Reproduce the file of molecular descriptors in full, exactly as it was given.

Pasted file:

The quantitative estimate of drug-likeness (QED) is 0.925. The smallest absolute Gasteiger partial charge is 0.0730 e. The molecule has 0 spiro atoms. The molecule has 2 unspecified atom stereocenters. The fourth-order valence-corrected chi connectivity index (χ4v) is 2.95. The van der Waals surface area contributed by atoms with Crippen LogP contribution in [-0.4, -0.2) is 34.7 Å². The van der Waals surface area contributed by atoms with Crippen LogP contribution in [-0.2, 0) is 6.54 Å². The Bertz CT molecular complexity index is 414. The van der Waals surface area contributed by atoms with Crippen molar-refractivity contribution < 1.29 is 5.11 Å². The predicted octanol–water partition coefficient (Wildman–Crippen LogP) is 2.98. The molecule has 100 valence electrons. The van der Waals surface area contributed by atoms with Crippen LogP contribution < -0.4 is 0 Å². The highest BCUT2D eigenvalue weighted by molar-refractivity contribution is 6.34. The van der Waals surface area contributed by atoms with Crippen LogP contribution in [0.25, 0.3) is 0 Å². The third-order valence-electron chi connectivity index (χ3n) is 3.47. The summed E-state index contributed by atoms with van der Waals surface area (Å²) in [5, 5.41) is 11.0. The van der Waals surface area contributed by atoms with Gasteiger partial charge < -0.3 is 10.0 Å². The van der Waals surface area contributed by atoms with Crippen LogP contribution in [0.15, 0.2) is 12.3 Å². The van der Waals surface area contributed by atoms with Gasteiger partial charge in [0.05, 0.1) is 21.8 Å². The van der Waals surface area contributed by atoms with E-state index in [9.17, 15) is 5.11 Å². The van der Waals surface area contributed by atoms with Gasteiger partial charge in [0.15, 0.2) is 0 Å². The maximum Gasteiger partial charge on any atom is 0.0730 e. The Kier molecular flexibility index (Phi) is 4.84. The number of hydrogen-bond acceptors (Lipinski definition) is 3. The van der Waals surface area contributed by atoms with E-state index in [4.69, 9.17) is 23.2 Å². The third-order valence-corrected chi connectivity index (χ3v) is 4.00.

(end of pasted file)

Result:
The quantitative estimate of drug-likeness (QED) is 0.925. The smallest absolute Gasteiger partial charge is 0.0730 e. The molecule has 0 spiro atoms. The molecule has 2 unspecified atom stereocenters. The fourth-order valence-corrected chi connectivity index (χ4v) is 2.95. The van der Waals surface area contributed by atoms with Crippen LogP contribution in [-0.4, -0.2) is 34.7 Å². The van der Waals surface area contributed by atoms with Crippen LogP contribution in [-0.2, 0) is 6.54 Å². The Bertz CT molecular complexity index is 414. The van der Waals surface area contributed by atoms with Crippen molar-refractivity contribution < 1.29 is 5.11 Å². The predicted octanol–water partition coefficient (Wildman–Crippen LogP) is 2.98. The molecule has 100 valence electrons. The van der Waals surface area contributed by atoms with Crippen LogP contribution < -0.4 is 0 Å². The highest BCUT2D eigenvalue weighted by molar-refractivity contribution is 6.34. The van der Waals surface area contributed by atoms with Crippen LogP contribution in [0.25, 0.3) is 0 Å². The third-order valence-electron chi connectivity index (χ3n) is 3.47. The summed E-state index contributed by atoms with van der Waals surface area (Å²) in [5, 5.41) is 11.0. The van der Waals surface area contributed by atoms with Gasteiger partial charge < -0.3 is 10.0 Å². The van der Waals surface area contributed by atoms with Crippen LogP contribution in [0.15, 0.2) is 12.3 Å². The van der Waals surface area contributed by atoms with Gasteiger partial charge in [0.05, 0.1) is 21.8 Å². The van der Waals surface area contributed by atoms with E-state index in [9.17, 15) is 5.11 Å². The van der Waals surface area contributed by atoms with Gasteiger partial charge in [0.15, 0.2) is 0 Å². The maximum Gasteiger partial charge on any atom is 0.0730 e. The Kier molecular flexibility index (Phi) is 4.84. The number of hydrogen-bond acceptors (Lipinski definition) is 3. The van der Waals surface area contributed by atoms with E-state index in [4.69, 9.17) is 23.2 Å². The third-order valence-corrected chi connectivity index (χ3v) is 4.00.